Pre Order Your Favorites For Spring/Summer '24 While Supplies Last!

'Actinidia' Issai Hardy Kiwi Vine General Care Info

General Care Instructions:

Spring: In spring, prune the Issai hardy kiwi vine to encourage airflow and light penetration, which promotes fruiting. Unlike many kiwi varieties, Issai is self-fertile, meaning it doesn't require a separate male and female plant for pollination. However, to increase fruit yield, consider planting another variety nearby. Apply a balanced fertilizer with higher nitrogen content to support the vigorous growth of the vine, focusing on organic options to avoid excessive chemical runoff into the soil. Adequate watering during this period is crucial, especially during flowering and fruit set, as it ensures proper fruit development.

Summer: During summer, pay close attention to watering, as kiwi vines have high water requirements, particularly during fruit development. Mulching around the base of the vine helps retain soil moisture and suppress weeds, but be cautious not to mulch too close to the stem to prevent rot. Keep an eye out for pests specific to kiwi plants, such as kiwi vine borers or spider mites. Regularly inspect the foliage for signs of infestation, and use organic pest control methods like neem oil or insecticidal soap if necessary.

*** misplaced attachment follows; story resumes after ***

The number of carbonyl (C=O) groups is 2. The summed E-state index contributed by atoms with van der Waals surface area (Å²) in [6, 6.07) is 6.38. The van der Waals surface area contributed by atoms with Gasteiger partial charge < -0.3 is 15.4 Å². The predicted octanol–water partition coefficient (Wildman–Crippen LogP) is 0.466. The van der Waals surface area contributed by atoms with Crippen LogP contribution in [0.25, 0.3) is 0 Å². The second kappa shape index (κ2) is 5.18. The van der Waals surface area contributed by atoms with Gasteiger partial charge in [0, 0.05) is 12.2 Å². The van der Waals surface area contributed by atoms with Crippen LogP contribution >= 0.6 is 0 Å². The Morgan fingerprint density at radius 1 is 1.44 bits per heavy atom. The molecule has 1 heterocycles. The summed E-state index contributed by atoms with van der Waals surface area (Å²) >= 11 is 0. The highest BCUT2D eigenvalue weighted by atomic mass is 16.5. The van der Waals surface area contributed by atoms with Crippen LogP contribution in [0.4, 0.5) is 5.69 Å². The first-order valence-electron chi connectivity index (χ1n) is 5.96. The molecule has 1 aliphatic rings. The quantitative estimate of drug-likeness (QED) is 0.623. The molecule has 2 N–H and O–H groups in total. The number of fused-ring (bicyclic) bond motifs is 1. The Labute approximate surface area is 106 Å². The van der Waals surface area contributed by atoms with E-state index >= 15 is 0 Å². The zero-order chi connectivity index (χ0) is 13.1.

Fall: As fall approaches, gradually reduce watering to prepare the vine for dormancy. Unlike many other fruiting vines, the Issai hardy kiwi is known for its early fruiting, often producing ripe fruit as early as September. However, it's essential to harvest the fruit promptly to prevent it from dropping and attracting pests or diseases. Additionally, consider thinning out crowded branches and removing any dead or diseased wood to maintain the overall health of the vine.

Winter: Protect Issai hardy kiwi vines from freezing temperatures by wrapping them with burlap or providing additional insulation around the base of the plant. While kiwi vines are generally cold-hardy, young vines may need extra protection during harsh winters. Avoid heavy pruning during winter to prevent frost damage to tender new growth, but you can lightly prune to remove any damaged or crossing branches. Finally, monitor for signs of winter injury, such as frost damage or bark splitting, and address them accordingly in early spring to ensure a healthy start to the growing season.